France - General Information

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National Railway System

Société Nationale des Chemins der fer Belges (SNCB) and Nationale Maatschappij der Belgische Spoorwegen (NMBS) are the formal titles of the national railway system in French and Dutch respectively. However, these are usually shortened to "Chemins de fer Belges" and "Belgische spoorwegen". On rolling stock, station signs and publicity material the letter B in an oval is used instead of SNCB or NMBS. Since 1 Jan. 2005, the infrastructure (Infrabel) and train operation (SNCB/NMBS) companies have been subsidiaries of the SNCB/NMBS Holding company.

Thalys services are managed jointly with the French, German and Netherlands railways. Eurostar was originally operated jointly with SNCF and Eurostar (UK) Ltd. but from 2010 is a unitary undertaking (Eurostar International Ltd), owned by the same partners with SNCF holding a controlling interest (55%), London & Continental (owners of Eurostar (UK) Ltd) (40%) and SNCB/NMBS (5%).


Belgium consists of three Regions: Flanders, to the north of the provincial boundary line running roughly between Menin and Visé, in which Dutch is the official language; Wallonia, to the south of that line, where French is the official language, and the Capital, Brussels, which is officially bi-lingual but mostly French-speaking. German is officially recognised in the area around Eupen and Malmedy. By law, public bodies must use only the official language(s) of each Region for texts in that Region, so travellers should be aware that, for example, the name of a train's destination may change significally during the journey (eg: Bergen = Mons, Luik = Liège). All railway personnel whose duties involve contact with the public are required on recruitment to show they can speak both languages, and some (especially in Flanders) are also fluent in English etc., but of course others may become rather out-of-practice in their second language. Railway tickets are normally issued from computer terminals and at bilingual stations may be issued in either language, depending on how the passenger requests it; some types of ticket purchases and reservations can now be made via the internet.



UIC code

numeric 88; alpha B


Journey Planner

Downloadable Timetable

Printed Timetable

The Spoorboekje/Indicateur officiel, with some text in German and English as well as French and Flemish, is published shortly before the annual change (second Sunday in December). Weekday services for all lines in numerical order are shown first, followed by the corresponding weekend services. The timetable is also available as a series of free leaflets, suitable for holding in a ring binder. A separate free "IC/IR" booklet with details of the regular-interval limited-stop services identified by letters, including diagrams showing the service pattern between the principal stations on weekdays and at weekends, is similarly available at SNCB/NMBS stations. Traditional long-distance international services to and from Belgium are given at the back of the timetable but they have been largely replaced by high-speed trains (Eurostar, Thalys, ICE, TGV), details of which are given in separate leaflets.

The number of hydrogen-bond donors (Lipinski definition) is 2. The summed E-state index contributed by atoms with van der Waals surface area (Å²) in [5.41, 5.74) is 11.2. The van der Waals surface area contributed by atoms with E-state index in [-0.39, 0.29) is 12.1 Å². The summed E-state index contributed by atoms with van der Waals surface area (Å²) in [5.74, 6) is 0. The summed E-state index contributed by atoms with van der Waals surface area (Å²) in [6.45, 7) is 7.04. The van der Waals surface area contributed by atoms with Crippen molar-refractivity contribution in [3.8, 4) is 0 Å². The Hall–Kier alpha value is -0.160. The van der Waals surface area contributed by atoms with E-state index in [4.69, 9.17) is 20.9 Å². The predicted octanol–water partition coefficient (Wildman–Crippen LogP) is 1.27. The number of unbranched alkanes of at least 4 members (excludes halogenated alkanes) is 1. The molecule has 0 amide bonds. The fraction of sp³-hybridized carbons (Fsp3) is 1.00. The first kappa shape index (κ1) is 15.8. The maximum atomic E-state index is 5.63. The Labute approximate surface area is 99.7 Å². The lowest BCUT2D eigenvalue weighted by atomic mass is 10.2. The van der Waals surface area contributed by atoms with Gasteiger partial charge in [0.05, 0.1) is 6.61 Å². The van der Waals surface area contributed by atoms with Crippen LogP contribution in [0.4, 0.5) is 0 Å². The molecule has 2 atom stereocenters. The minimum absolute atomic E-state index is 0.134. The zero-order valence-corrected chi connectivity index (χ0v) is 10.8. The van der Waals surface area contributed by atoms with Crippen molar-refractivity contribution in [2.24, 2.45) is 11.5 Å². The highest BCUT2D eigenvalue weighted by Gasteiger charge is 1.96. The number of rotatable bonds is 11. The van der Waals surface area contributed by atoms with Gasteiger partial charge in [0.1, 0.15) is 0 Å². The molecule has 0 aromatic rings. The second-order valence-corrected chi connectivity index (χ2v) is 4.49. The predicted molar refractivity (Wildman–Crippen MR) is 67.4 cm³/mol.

Engineering Information

Forward information on engineering works can be obtained from either


Timetable Maps

The timetable map contains a fold-out route diagram showing timetable numbers.

Other Maps

An SNCB/NMBS plan shows the current network, while the infrastructure provider has two useful plans: detailed schematic layout plan and overview route plan, identifying line numbers (note that these URLs may change in future years so a little experimentation may be necessary to get later versions). An unofficial map shows the maximum extent of the Belgian system, identifying passenger, freight and closed lines.




3kV dc. However, 25kV 50Hz is used on high speed lines and for the recently-completed electrification work in the Ardennes. The Liège to Luxembourg line via Gouvy is 25kV south of Martinrive, as is the line from Dinant to Athus (and on into Luxembourg or France). Dual-system motive-power is used on both these lines.

Rule of the road

Left (but most lines are signalled for operation in either direction).

Other railways

None (but note that part of the existing nework was orginally built and operated by numerous private companies under concessions that required technical compatibility and inter-operation). Although ticketing for travel on international passenger services by Eurostar, Thalys etc. is handled by the SNCB/NMBS, their tariffs and conditions for reimbursement etc. are completely independent of those applicable to rail travel wholly within Belgium. Suitably-equipped motive power from neighbouring networks has long worked through into Belgium (and vice versa). And new rolling stock produced at Bombardier's factory in Brugge may occasionally be seen on test nearby.

Tourist lines

Standard gauge, unless otherwise noted.


Bruxelles, Antwerpen and Charleroi. The two latter networks consist of the central sections of metre-gauge tram routes.


City networks in Antwerpen, Bruxelles, Charleroi and Gent. The Kusttram operates along the coast in either direction from Oostende. In Bruxelles, the Musée du Transport Urbain Bruxellois - in the former Woluwe tram depôt - operates historic trams to Tervuren, and sometimes elsewhere around the city, as advertised, while in Antwerpen the Vlaams Tram- en Autobusmuseum - in a former depôt near Berchem station - similarly operates in the city, as advertised. See also the references to tramways under Tourist Lines.

Recent and future changes

Most of the Belgian railway system is now electrified. Further electrification is not foreseen, except for the new high-speed lines now being built and the proposed extension of the Brussel/Bruxelles Airport branch. Major upgrading and new infrastructure (four-tracking) work has begun within a radius of about 30 km around Brussels in order to enable a "Regional Express Railway" (RER/GEN) to be created.

Two new high-speed routes have recently come into use: from Brussel to Aachen and to the Netherlands. The route to Germany is used both by Thalys (TGVs) and ICE3, and (on the Brussel - Liège section) by the hourly Oostende - Eupen (IC A) trains. As well as the the new line, work has included "Soumagne" tunnel (some 6 km long), new stations at Liège and (less dramatic) Leuven, and four- tracking between northern Brussels and Leuven. The route to the Netherlands - now in use - has involved extensive rebuilding at Antwerpen Centraal station, and excavation of a through tunnel running beneath it, thus

serving the city centre without reversal.